Friday, September 06, 2019

5 survival tips to Walking with Dinosaurs - The Live Experience

Disclaimer: This is a I-paid-for-my-own-tickets post. No monetary compensation was received. All images and opinions are my own, unless otherwise stated.

The talk of the town must be Walking With Dinosaurs: the Live Experience. Ok, at least that’s my opinion when I see all the FB & IG updates. It’s like every other mum or dad I know is posting about WWD. And no wonder. It really is a good show.

Backed by a credible source? Check. Think BBC.
Supported by loads of research and expertise? Check. It’s based on the highly successful Walking With Dinosaurs documentary.
Time travel? Check.
Lesson on evolution for 1 hour 20 min? Check.
18 I-can’t-believe-they-look-so-real live size dinosaurs? Oh yeah.. definitely a check. Plus a wow too!
Comedy? Yup.. that paleontologist Huxley was almost eaten by the T.
Heartwarming parental love? A check for sure.

For those of you who getting up close and personal with these beasts from yonder years over the next few days, here are some tips on how to survive the experience.

Arrive early
Gates open about an hour before showtime. You have to go through security check of your bags, and a second ticket check before you finally step into the area. So arrive early if you want to avoid standing in long queues and don’t want to miss any second of WWD. Arrive earlier if you plan to purchase merchandise and/or buy food. The queues can get terribly. And you don’t want to be stranded in the queues while WWD starts on time. Searching for your seat in the dark with your hands full of snacks & drinks isn’t a fun thing to do.

Choose between the toilet or the snack counter
The intermission is just 20 mins, which isn’t very long at all. So decide whether you want to go to the toilet or snack counter. If you are fast enough, you may be able to visit both, but deciding on one is the safer bet, because the queues for both can get really long really fast. You can do one before the show and one during the intermission. Our suggestion is to visit the snack counter before the show starts, so you can get that cup of beer to relax with while the dinosaurs ‘babysit’ the kids. Another benefit - the kids won’t keep asking for food.

Check before you queue
One of the two snack counters is quite near the merchandise store. Their queues are close to each other and it is easy to be confused between the two as they get longer and longer by the minute. So it’s good to check with the usher to make sure you are in the right queue.

Stay calm
There will be kids chatting, people getting up in the middle of the show because their kids suddenly needs to go to the toilet, or pop corn being accidentally spilled on the floor. Not forgetting the long queues, to the toilet, at the snack counter, at the merchandise store. So be patient and stay calm. Everyone is there for one reason - to see the majestic dinosaurs. So let’s respect and be understanding to each other, so we can all enjoy the show.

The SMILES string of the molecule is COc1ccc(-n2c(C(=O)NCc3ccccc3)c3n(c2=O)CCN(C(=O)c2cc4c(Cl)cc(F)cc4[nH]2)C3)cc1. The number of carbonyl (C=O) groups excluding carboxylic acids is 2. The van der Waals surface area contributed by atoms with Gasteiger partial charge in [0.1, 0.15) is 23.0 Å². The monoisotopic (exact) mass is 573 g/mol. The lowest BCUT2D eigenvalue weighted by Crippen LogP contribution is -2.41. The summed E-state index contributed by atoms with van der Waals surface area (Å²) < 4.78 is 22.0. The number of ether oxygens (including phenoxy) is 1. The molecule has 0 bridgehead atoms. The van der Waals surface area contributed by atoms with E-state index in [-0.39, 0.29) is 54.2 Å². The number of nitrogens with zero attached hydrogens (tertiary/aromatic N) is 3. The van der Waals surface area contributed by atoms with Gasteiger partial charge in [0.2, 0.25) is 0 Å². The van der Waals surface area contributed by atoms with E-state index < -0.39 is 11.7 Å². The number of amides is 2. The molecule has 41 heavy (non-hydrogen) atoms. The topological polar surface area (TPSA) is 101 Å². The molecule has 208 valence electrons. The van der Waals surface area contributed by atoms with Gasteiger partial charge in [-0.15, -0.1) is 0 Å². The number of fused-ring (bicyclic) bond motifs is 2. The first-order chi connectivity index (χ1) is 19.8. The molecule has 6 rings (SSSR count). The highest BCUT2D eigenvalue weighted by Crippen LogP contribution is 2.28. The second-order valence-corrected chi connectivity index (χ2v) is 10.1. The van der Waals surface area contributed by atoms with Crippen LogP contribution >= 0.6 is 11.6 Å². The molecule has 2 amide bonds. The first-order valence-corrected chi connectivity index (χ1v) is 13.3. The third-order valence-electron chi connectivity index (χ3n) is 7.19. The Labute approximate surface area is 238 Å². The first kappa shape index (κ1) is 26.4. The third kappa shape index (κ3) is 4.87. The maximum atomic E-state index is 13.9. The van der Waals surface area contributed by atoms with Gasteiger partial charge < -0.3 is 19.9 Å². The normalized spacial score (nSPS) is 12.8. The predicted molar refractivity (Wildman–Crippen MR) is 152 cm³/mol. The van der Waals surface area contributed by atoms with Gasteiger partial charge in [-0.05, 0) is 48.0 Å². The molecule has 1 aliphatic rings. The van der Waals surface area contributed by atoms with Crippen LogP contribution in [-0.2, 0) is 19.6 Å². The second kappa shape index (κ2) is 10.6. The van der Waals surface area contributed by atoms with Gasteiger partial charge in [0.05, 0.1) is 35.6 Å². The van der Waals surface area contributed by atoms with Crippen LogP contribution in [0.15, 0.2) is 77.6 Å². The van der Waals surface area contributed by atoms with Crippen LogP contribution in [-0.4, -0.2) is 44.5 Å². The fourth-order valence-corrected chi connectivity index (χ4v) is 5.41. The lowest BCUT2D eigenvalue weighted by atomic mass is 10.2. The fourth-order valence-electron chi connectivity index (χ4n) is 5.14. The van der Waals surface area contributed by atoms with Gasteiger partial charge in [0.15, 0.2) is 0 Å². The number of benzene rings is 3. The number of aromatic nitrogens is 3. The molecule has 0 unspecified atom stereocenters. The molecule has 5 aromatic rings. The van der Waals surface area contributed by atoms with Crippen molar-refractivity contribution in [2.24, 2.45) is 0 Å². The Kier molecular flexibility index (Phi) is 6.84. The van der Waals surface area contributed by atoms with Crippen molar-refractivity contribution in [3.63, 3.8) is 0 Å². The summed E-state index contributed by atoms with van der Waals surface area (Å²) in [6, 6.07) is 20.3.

Enjoy connecting with the kids
Curious kids will ask you questions endlessly about how the dinosaurs move, why the raptors seem to have two extra legs (they belong to the puppeteers) and so on. This really is a good time to connect with the kids and nurture their inquisitive minds, whether it’s about evolution or puppetry that brings the dinosaurs to life.

If you’ve already bought your WWD  tickets, I really hope these tips help you.

If you are still considering, or never gave WWD a thought because you didn’t think WWD would be so awesome, start thinking. WWD ends on 8 September Sunday, so go grab those tickets NOW. It’s worth it!

If you really want to get up close and personal with the dinosaurs and have them an arm’s length away from you, get the Cat 1 tickets. They aren’t cheap though, and will set you back $148 per ticket.

If just being in the vicinity of dinosaurs is enough, there is a promotion for Cat 2, Cat 3 and Cat 4 tickets.

Cat 2 tickets are now $88 instead of $128.
Cat 3 tickets are now $68 instead of $98.
Cat 4 tickets are now $58 instead of $78.

So what are you waiting for? Go walk with dinosaurs before they stomp away. Last show is on Sunday 8 September.


Thank you for reading. If you like this post, please do connect with me on FacebookInstagram, Snapchat and Twitter, so I can share our fun adventures, thoughts and exploits with you. 

Monday, March 11, 2019

Reading Aloud with Charlie and the Chocolate Factory #1

EV and AA are now 9 and 7 years old respectively. They read independently, and it is very obvious that they love it. I love to see them sitting quietly by themselves as they immerse in the wonderful world of whatever book they are reading. And it’s nice to sit or lie next to them doing the same thing.